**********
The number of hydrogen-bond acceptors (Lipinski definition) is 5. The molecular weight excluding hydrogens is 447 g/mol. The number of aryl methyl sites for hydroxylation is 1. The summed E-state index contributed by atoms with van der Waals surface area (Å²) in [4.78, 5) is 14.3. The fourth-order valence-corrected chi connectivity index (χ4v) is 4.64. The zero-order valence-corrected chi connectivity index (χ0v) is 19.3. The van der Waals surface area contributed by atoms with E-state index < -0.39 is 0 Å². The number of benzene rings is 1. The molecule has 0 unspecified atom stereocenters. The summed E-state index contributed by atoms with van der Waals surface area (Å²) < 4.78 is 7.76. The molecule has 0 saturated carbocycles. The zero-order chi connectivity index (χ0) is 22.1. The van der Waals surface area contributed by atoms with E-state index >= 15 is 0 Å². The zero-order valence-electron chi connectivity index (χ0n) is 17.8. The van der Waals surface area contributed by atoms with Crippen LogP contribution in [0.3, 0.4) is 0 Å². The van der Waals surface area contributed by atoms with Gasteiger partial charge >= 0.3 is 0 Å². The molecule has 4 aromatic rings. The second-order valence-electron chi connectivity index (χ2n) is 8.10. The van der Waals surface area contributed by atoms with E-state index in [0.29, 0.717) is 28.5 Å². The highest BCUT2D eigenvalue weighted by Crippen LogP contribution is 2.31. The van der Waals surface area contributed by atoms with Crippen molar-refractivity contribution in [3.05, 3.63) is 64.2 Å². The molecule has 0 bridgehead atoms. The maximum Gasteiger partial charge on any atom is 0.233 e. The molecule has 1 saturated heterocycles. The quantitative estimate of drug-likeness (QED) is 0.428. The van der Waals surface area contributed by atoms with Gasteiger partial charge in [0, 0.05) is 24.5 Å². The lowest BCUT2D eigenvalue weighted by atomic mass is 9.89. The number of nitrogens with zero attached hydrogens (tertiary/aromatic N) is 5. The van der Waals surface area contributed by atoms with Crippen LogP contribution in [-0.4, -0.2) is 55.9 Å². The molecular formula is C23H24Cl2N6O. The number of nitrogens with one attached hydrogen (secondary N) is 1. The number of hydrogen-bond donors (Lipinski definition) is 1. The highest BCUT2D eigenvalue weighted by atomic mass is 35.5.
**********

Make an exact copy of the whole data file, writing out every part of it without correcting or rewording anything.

The number of hydrogen-bond acceptors (Lipinski definition) is 5. The molecular weight excluding hydrogens is 447 g/mol. The number of aryl methyl sites for hydroxylation is 1. The summed E-state index contributed by atoms with van der Waals surface area (Å²) in [4.78, 5) is 14.3. The fourth-order valence-corrected chi connectivity index (χ4v) is 4.64. The zero-order valence-corrected chi connectivity index (χ0v) is 19.3. The van der Waals surface area contributed by atoms with E-state index < -0.39 is 0 Å². The number of benzene rings is 1. The molecule has 0 unspecified atom stereocenters. The summed E-state index contributed by atoms with van der Waals surface area (Å²) < 4.78 is 7.76. The molecule has 0 saturated carbocycles. The zero-order chi connectivity index (χ0) is 22.1. The van der Waals surface area contributed by atoms with E-state index >= 15 is 0 Å². The zero-order valence-electron chi connectivity index (χ0n) is 17.8. The van der Waals surface area contributed by atoms with Crippen LogP contribution in [0.3, 0.4) is 0 Å². The van der Waals surface area contributed by atoms with Gasteiger partial charge >= 0.3 is 0 Å². The molecule has 4 aromatic rings. The second-order valence-electron chi connectivity index (χ2n) is 8.10. The van der Waals surface area contributed by atoms with E-state index in [0.29, 0.717) is 28.5 Å². The highest BCUT2D eigenvalue weighted by Crippen LogP contribution is 2.31. The van der Waals surface area contributed by atoms with Crippen molar-refractivity contribution in [3.05, 3.63) is 64.2 Å². The molecule has 0 bridgehead atoms. The maximum Gasteiger partial charge on any atom is 0.233 e. The molecule has 1 saturated heterocycles. The quantitative estimate of drug-likeness (QED) is 0.428. The van der Waals surface area contributed by atoms with Gasteiger partial charge in [0, 0.05) is 24.5 Å². The lowest BCUT2D eigenvalue weighted by atomic mass is 9.89. The number of nitrogens with zero attached hydrogens (tertiary/aromatic N) is 5. The van der Waals surface area contributed by atoms with Crippen LogP contribution in [-0.4, -0.2) is 55.9 Å². The molecular formula is C23H24Cl2N6O. The number of nitrogens with one attached hydrogen (secondary N) is 1. The number of hydrogen-bond donors (Lipinski definition) is 1. The highest BCUT2D eigenvalue weighted by atomic mass is 35.5.